LPS priming induces expression of caspase-11, as well as NLRP3 (Kayagaki et al., 2013). Unlike NLRP3, however, caspase-11 was dispensable for LPS/flagellin-induced secretion of IL-1β and LDH (Fig. 2, H and I). In control experiments, caspase-11 deficiency impaired IL-1β and LDH release in response to intracellular LPS as previously described (Kayagaki et al., 2013). These data indicate that NLRP3-dependent caspase-1 activation in BMDMs treated with LPS/flagellin was not merely a consequence of residual LPS from the priming step entering the cytoplasm during transfection and engaging caspase-11 (Kayagaki et al., 2011, 2013).
Given that NLRP3 is induced in BMDMs after infection with S. typhimurium or after treatment with TLR agonists (Fig. 2 B), we reasoned that NLRP3 probably contributed little to flagellin-induced inflammasome signaling if BMDMs were not primed with LPS. Indeed, caspase-1 processing in Nlrc4+/+ BMDMs transfected with flagellin without priming was equivalent to that seen in similarly treated Nlrc4S533A/S533A and Nlrp3−/− BMDMs (Fig. 3 A). In addition, LDH release in the Nlrc4+/+, Nlrc4S533A/S533A, and Nlrp3−/− cultures was equivalent at 2 h after transfection with flagellin (Fig. 3 B). Collectively, our data suggest that up-regulation of NLRP3 after LPS stimulation of TLR4 allows NLRP3 to support NLRC4-dependent activation of caspase-1.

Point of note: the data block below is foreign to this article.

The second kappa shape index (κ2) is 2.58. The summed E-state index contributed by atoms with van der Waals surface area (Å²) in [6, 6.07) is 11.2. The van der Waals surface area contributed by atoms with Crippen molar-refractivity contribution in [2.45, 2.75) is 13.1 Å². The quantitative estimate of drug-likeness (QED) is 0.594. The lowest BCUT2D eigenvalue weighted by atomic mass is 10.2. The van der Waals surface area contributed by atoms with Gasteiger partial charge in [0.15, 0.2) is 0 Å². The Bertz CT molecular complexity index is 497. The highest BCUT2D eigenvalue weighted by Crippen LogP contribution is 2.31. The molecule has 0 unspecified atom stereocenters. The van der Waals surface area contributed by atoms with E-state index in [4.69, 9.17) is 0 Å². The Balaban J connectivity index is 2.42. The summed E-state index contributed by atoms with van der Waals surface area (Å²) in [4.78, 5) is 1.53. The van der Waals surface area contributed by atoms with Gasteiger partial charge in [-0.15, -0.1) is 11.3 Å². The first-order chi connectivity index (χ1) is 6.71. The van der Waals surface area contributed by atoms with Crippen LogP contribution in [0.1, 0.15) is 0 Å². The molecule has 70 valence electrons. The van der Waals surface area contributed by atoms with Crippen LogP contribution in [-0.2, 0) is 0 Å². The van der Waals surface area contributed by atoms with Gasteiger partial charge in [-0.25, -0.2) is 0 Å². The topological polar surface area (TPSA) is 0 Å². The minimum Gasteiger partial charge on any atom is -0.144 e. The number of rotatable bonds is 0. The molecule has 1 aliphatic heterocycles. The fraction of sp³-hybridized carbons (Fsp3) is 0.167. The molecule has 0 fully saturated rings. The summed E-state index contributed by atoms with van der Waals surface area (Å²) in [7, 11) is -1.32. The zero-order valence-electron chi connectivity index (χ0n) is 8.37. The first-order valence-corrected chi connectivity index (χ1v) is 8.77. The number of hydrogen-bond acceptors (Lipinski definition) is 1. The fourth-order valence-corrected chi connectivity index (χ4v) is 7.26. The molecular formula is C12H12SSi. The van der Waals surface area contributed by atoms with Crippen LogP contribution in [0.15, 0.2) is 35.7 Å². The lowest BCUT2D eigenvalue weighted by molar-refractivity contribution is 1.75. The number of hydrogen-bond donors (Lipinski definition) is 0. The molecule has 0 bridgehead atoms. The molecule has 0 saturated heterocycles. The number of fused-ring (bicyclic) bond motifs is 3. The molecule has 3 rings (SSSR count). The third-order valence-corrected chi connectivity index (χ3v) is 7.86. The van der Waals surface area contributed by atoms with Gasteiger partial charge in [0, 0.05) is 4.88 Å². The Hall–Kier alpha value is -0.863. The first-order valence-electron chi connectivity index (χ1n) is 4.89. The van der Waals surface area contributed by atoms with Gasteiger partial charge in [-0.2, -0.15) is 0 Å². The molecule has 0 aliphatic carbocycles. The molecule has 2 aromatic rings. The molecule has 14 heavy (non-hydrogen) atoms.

NLRP3 interacts with wild-type NLRC4 and NLRC4 S533A
Confocal and super-resolution microscopy of macrophages infected with S. typhimurium has suggested that NLRC4 and NLRP3 co-localize with ASC and caspase-1 (Man et al., 2014). Size exclusion chromatography of Nlrc43xF/3xF BMDM lysates indicated that a portion of NLRC4 and pro–caspase-1 shifted into macromolecular complexes after S. typhimurium infection (Fig. 3, C and D). We failed to detect NLRP3 in any of the chromatography fractions, probably reflecting that our NLRP3 antibody was not sensitive enough to detect low levels of NLRP3. Equivalent analyses of Nlrc4S533A.3xF/S533A.3xF BMDMs revealed that some NLRC4 S533A was found in macromolecular complexes even in uninfected cells (Fig. 3 E). Of note, however, pro–caspase-1 was absent from macromolecular complexes both before and after infection of Nlrc4S533A.3xF/S533A.3xF BMDMs with S. typhimurium (Fig. 3, E and F). This last result was consistent with a role for NLRC4 S533 phosphorylation in the optimal recruitment of pro–caspase-1 into the NLRC4 inflammasome.
NLRC4.3xFlag and NLRC4.S533A.3xFlag both coimmunoprecipitated with NLRP3 after BMDMs were treated with LPS/flagellin (Fig. 4 A). Therefore, NLRC4 S533 phosphorylation is dispensable for the interaction of NLRP3 with NLRC4. NLRP3 also coprecipitated ASC in an NLRC4-dependent manner (Fig. 4, B and C), but phosphorylation on NLRC4 S533 was not required (Fig. 4, D and E). As expected, caspase-1 was dispensable for the NLRC4-dependent interaction between NLRP3 and ASC (Fig. 4, F and G). In control experiments, LPS-primed BMDMs were transfected with dsDNA or treated with ATP (Fig. 4 H). Consistent with ATP stimulation engaging NLRP3 and ASC independent of NLRC4 (Mariathasan et al., 2004, 2006), NLRP3 associated with ASC after LPS/ATP treatment even in Nlrc4−/− BMDMs. Consistent with dsDNA engaging the AIM2 inflammasome and not the NLRP3 inflammasome (Jones et al., 2010), NLRP3 failed to interact with ASC after LPS/dsDNA treatment (Fig. 4 H).